For those of us who are now home educators because of school closures due to coronovirus.
I will update this page as I go, but please feel free to tell me about any resources you’ve found useful so we can share the knowledge.
Learning materials created by teachers from Early Years to KS4
There’s usually a charge but the lovely folks at Twinkl are offering a free month to help us home educators out. There’s so much good stuff on there, it’s a great place to start. There are tons of downloads but there are also some online maths games and things too.
Our first lesson was glitter science, showing how easy it is for germs to spread and how soap and water is the only way to get rid of them (hence the post pic).
Use the code PARENTSTWINKLHELP to get your free month
Free reading and writing resources, audiobooks, videos, competitions and reading challenges.
The Book People are having a closing down sale and I’ve bagged loads of fun-but-educational books for around £2 each. Titles such as “Why Do I… Poop” etc 🙂
While schools are closed Audible are providing streaming of an incredible collection of stories, including titles across six different languages for free.
PE with Joe, daily live workouts for kids every weekday morning at 9am (GMT).
I’m a bit biased as this is also one of my websites but not only does it teach kids to cook it also adds in something educational along the way. Some of it is kitchen science and other times it’s things like ‘how bees make honey’ and then an easy recipe using honey.
Get kids to use this and go round the kitchen scanning snacks, then they can find healthier alternatives.
It’s likely your child’s school will use Mathletics or Sumdog that your child can access online from home. But we also love Maths Factor, by Carol Vorderman where kids can earn actual medals and it does actually make maths fun, which is something I never thought I would say 😀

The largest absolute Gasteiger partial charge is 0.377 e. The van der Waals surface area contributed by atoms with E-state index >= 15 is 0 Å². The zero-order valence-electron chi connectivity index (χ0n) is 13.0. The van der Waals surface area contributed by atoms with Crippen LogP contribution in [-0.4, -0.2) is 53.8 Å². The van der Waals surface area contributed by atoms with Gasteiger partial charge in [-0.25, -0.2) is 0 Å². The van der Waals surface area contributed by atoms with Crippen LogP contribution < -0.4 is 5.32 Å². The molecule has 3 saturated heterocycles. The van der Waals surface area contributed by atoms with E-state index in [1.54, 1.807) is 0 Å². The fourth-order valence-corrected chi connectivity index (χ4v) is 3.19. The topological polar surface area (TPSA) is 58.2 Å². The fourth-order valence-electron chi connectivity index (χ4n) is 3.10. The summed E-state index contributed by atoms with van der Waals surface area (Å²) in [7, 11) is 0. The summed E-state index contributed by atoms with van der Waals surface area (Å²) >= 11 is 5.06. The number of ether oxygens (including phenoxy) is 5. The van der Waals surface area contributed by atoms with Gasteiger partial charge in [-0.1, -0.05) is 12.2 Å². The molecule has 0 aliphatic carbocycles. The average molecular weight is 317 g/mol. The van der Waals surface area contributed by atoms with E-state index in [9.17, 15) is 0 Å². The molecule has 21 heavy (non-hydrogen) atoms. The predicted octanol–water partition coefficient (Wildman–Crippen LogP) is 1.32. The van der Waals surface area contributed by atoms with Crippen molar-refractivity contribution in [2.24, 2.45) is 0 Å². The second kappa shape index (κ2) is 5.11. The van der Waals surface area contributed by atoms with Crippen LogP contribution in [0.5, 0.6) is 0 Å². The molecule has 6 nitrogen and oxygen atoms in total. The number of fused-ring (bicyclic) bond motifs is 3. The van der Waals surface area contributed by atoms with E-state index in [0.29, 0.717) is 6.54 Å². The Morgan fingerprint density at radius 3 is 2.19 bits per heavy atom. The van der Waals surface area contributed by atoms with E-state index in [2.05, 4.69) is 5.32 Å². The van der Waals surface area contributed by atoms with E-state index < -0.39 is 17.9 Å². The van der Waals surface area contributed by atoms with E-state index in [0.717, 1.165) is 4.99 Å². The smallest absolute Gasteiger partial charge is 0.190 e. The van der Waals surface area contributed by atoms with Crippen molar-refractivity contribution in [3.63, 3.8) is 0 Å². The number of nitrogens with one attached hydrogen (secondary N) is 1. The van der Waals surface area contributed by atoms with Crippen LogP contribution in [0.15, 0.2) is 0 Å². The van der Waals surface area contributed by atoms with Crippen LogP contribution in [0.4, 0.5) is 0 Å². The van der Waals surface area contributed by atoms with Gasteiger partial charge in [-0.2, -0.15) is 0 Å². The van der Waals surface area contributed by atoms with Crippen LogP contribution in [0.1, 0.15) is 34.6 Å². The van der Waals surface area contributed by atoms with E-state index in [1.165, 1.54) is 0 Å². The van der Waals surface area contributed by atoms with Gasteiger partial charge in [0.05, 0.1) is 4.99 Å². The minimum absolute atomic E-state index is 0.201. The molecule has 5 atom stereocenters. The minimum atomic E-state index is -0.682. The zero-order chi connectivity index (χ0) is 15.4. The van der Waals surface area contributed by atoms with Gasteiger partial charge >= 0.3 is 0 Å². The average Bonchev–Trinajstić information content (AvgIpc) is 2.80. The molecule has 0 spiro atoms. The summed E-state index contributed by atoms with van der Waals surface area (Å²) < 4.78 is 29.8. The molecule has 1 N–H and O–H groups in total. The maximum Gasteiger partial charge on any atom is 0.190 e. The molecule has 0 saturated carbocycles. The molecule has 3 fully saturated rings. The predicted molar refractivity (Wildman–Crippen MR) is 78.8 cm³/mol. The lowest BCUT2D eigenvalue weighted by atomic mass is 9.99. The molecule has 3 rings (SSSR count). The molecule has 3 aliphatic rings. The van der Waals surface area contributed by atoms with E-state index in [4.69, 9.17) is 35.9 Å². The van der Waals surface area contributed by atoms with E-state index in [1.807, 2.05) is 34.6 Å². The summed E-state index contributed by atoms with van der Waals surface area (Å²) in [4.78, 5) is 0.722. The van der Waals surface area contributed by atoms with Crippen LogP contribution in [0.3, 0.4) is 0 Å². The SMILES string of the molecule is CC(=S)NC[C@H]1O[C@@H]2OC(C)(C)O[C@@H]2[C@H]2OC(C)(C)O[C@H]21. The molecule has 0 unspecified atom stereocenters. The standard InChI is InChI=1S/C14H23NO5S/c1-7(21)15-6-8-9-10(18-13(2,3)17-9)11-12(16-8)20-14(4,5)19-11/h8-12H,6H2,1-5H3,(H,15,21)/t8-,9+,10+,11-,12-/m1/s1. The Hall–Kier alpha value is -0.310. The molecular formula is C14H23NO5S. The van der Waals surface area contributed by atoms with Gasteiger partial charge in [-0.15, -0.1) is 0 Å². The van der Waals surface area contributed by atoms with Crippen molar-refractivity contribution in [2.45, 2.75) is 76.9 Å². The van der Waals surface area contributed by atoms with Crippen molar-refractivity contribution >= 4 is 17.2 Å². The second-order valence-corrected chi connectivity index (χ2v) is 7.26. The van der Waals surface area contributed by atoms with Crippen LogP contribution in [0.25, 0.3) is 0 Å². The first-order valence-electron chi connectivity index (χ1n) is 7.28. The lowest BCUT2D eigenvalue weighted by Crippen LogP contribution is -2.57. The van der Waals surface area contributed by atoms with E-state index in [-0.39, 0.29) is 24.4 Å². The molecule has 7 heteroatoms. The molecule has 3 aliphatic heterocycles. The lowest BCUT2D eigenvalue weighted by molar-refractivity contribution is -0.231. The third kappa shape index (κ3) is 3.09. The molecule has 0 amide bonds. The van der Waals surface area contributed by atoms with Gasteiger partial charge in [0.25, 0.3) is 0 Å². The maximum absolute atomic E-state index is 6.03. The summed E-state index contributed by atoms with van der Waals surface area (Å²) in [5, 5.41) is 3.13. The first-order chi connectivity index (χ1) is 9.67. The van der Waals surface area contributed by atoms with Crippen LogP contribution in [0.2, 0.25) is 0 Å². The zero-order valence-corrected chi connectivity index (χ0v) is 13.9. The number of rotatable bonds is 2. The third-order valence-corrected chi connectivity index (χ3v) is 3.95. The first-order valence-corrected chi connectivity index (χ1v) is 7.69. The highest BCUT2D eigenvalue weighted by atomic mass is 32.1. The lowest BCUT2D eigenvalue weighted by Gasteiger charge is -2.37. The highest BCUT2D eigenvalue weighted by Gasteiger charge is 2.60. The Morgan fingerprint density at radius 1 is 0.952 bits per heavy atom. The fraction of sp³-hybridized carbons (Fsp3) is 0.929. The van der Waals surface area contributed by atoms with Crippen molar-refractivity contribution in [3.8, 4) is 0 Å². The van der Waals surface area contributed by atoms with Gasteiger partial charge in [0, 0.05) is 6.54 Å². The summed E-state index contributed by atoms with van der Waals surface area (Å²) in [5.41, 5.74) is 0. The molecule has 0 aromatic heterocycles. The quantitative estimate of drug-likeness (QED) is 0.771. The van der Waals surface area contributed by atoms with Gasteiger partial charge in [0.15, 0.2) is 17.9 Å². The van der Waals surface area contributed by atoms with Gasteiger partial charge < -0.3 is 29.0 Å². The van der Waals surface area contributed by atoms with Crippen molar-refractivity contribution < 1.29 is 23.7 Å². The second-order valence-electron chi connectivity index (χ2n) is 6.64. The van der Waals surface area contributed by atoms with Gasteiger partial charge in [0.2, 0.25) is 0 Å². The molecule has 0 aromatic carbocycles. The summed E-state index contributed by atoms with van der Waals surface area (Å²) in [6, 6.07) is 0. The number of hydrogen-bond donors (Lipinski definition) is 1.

Maths Factor – Use the code WF-26402-FR to get your first month for £1
Fun science using things you have around the home.
Check out Noel Fielding on Twitter who’s holding art club usually at 3pm and I think it will be most days. He gives a theme and then a couple of hours to submit entries. Noel is great for dyspraxic kids because his art is very creative and non-traditional, he’s truly encouraging.
Programs to Watch
- Horrible Histories
- Deadly 60
These are all BBC so available on iPlayer, and Horrible Histories are also on Netflix.
Books We’ve Found Useful So Far
Good Night Stories for Rebel Girls – It’s International Women’s month and this is filled with inspirational women. There’s a page with an illustration and a page of writing for each woman, so it’s nothing too daunting for the kids to read. I asked mine to read four and pick her favourite. She then went off and did some more research to produce an information poster on her chosen woman.
Lego Chain Reactions and Lego Gadgets – these books are really fun and great for fine motor skills. You get the Lego bricks you need included with the books too. A bit of sneaky STEM learning too.
Doodle a Day – Fun art. Each page is a day of the year with a background or border printed on there and a fun thing to draw. So far we’ve had ‘what hamsters dream about’ and ‘make portraits from printed finger prints’. It’s all very fun and nonsense and creative, and it’s to them how detailed they go so it doesn’t have to be a pressured ‘draw this’ scenario.
Write Your Own Story – Really fun and well presented Usborne book (their stuff is always visually appealing), giving lots of ideas and space to write stories. It’s a bit structured and a lot creative so should suit the dyspraxic mind.
The Kids Book of Handlettering – this is more for older kids and definitely for first thing in the morning when they aren’t cranky. It’s great though because it very much focusing on ‘drawing’ the letters rather than writing, and again it’s all about creativity and not being exact. Good excuse for using stationery too, which is always nice.
Random Ideas to Try
- Building a den
- Make a marble run
- Photo challenge
- Start a blog/diary
- Household chores – recycling, shredding, sorting laundry
- Design a new box of cereal
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